The Body as Art: Micaela Motzko’s Anatomy Diagrams Help Her Connect with Students

There’s something about Miceala Motzko’s hand-drawn anatomy diagrams that are simple yet eye-catching, informative but still, well, pretty. Maybe it’s the neat lettering or variegated lining or the subtle use of color, but Micaela’s diagrams are, in their own way, little works of medical art.

A third-year medical student at Kansas City University, Micaela began drawing the diagrams out of frustration and a bit of boredom. She had been accepted to her school’s prestigious Clinical Anatomy Fellowship in fall of 2019 and she was very much looking forward to the teaching opportunities it provided, in particular, running labs and leading prosection/dissection demonstrations.

Then, COVID struck and KSU, like other schools, had to restrict student access to the lab to just two people per session, per room, which really limited interaction with the students. “I remember being a first-year medical student and seeing the anatomy fellows and just thinking they were so cool,” she said. “And I was looking forward to having that same role in the younger student’s lives.”

The silver lining was that COVID protocols and lockdowns did give the fellows, including Micaela more time to focus on other things since they weren’t on campus all the time, including her drawing hobby. Armed with her iPad, an Apple pencil and a $10 app called, Procreate, Micaela started drawing diagrams based on her school’s curriculum as a way to keep busy during long periods at home. “I started drawing the diagrams for fun and to relearn the anatomy myself,” she explained. She also posted the diagrams on her Instagram, @anatomyadventures.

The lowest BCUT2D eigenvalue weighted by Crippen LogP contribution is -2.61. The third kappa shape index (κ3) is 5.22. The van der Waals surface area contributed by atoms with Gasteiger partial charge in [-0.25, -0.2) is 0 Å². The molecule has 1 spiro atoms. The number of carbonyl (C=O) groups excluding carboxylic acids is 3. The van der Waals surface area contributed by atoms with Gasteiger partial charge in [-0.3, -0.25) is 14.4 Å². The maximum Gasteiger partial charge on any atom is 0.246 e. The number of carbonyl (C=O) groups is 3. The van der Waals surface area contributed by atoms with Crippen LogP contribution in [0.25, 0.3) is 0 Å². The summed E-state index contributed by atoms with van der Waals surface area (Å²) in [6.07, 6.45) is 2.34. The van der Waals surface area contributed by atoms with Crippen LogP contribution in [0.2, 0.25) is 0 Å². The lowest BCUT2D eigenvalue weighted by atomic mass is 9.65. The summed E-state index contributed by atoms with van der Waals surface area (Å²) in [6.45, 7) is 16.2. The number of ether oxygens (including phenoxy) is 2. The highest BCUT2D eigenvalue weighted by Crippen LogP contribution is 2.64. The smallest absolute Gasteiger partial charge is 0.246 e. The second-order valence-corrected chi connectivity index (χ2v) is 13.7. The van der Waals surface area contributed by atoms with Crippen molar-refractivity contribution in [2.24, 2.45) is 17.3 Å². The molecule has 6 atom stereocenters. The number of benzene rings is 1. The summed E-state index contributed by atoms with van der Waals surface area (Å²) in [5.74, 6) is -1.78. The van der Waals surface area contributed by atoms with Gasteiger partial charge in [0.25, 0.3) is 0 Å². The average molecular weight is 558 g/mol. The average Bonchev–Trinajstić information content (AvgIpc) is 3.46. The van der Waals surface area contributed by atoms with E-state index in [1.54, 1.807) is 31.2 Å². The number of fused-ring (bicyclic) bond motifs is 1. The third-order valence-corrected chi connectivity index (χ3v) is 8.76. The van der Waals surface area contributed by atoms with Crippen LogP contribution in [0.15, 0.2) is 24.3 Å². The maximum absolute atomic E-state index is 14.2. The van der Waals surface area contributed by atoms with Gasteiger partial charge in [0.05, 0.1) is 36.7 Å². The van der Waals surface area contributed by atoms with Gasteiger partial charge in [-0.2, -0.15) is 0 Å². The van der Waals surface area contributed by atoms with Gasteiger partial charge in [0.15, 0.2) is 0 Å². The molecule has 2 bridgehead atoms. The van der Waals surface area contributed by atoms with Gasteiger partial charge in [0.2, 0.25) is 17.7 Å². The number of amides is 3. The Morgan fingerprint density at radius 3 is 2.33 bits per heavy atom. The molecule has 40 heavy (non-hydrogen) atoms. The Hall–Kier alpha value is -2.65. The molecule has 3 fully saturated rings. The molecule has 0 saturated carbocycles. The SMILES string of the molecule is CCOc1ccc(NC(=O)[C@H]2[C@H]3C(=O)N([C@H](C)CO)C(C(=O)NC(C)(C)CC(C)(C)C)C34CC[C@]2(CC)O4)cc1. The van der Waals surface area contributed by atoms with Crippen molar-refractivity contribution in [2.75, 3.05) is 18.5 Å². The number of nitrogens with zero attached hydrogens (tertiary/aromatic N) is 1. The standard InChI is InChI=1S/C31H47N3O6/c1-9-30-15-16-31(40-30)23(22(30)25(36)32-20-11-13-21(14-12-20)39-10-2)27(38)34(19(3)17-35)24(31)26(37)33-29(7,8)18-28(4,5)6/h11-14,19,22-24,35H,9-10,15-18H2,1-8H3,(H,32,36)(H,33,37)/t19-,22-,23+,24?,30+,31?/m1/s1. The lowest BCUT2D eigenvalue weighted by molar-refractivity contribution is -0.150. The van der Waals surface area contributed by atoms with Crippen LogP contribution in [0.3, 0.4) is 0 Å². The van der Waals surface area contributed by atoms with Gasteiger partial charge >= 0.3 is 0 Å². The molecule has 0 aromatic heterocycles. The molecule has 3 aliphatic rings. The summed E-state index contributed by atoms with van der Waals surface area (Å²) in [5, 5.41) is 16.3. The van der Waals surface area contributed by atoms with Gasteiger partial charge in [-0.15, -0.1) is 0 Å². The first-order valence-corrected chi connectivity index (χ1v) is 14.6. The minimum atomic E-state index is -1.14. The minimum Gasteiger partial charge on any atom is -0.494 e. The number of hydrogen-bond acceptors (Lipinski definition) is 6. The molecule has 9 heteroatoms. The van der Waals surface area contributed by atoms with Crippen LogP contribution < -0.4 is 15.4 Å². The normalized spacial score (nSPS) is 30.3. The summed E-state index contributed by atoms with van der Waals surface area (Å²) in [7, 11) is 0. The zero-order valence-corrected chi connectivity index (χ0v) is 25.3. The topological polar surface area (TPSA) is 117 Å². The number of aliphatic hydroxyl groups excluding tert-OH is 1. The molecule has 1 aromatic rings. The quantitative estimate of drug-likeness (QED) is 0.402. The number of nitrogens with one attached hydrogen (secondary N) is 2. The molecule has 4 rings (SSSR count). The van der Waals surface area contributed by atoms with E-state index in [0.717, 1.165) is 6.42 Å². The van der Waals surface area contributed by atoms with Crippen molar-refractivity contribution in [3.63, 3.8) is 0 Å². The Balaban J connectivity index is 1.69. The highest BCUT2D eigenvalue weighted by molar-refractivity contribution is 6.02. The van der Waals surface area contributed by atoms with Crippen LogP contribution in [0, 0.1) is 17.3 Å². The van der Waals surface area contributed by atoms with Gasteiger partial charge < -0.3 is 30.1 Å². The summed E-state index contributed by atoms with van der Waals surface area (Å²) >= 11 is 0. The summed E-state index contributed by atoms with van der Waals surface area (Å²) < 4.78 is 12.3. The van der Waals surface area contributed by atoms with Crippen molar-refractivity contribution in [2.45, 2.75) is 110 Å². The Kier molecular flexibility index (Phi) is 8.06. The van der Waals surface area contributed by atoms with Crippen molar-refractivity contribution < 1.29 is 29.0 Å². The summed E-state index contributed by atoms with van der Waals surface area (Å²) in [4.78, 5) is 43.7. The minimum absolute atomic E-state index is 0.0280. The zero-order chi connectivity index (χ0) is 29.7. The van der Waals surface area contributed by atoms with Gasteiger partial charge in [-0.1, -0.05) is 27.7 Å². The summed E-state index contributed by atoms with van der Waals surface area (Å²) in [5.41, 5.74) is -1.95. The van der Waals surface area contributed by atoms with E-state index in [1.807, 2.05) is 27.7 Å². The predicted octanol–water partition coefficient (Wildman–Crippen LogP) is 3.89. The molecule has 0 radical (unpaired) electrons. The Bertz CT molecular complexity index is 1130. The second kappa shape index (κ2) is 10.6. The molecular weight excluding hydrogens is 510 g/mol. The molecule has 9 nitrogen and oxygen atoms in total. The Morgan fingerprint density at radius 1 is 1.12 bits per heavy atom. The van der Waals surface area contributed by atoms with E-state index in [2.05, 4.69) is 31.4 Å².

Soon, students were sliding into her DMs to tell her how useful her drawings were. “I started getting feedback from the students who said it was so helpful and they were really appreciative it because they couldn’t be in the lab. Not that this is a substitute for lab time,” she quickly clarifies. “But they needed more one-on-one instruction that they weren’t getting.”

Word of the drawings spread between the Joplin and Kansas City campuses and more students got in touch with Micaela to ask questions. “Students messaged me asking me to explain regional anatomy or how to approach a certain system,” Micaela said. “It was fun to interact with them virtually, since we couldn’t be in person and I felt like I missed out on that. It’s just something I wanted to do and once I found out that students liked them, I just kept doing them.”

In August, Micaela created a website, anatomyadventures.net, where the diagrams can be downloaded for free. Her Instagram and her website have drawn the attention and admiration of not only KSU students, but visitors and followers from around the world, including England, Oman, Poland and Syria.

So far, she has completed and shared more than 60 diagrams covering everything from the basal ganglia to the plantar foot, all done in her distinctive drawing style. “I drew them based on how if I was learning anatomy for the first time and how would I want this presented to me,” she said. “Surprisingly, there are not a lot of anatomy resources out there that are that simplistic.”

Download Micaela’s anatomy diagrams for free here and follow her on Instagram at @anatomyadventures

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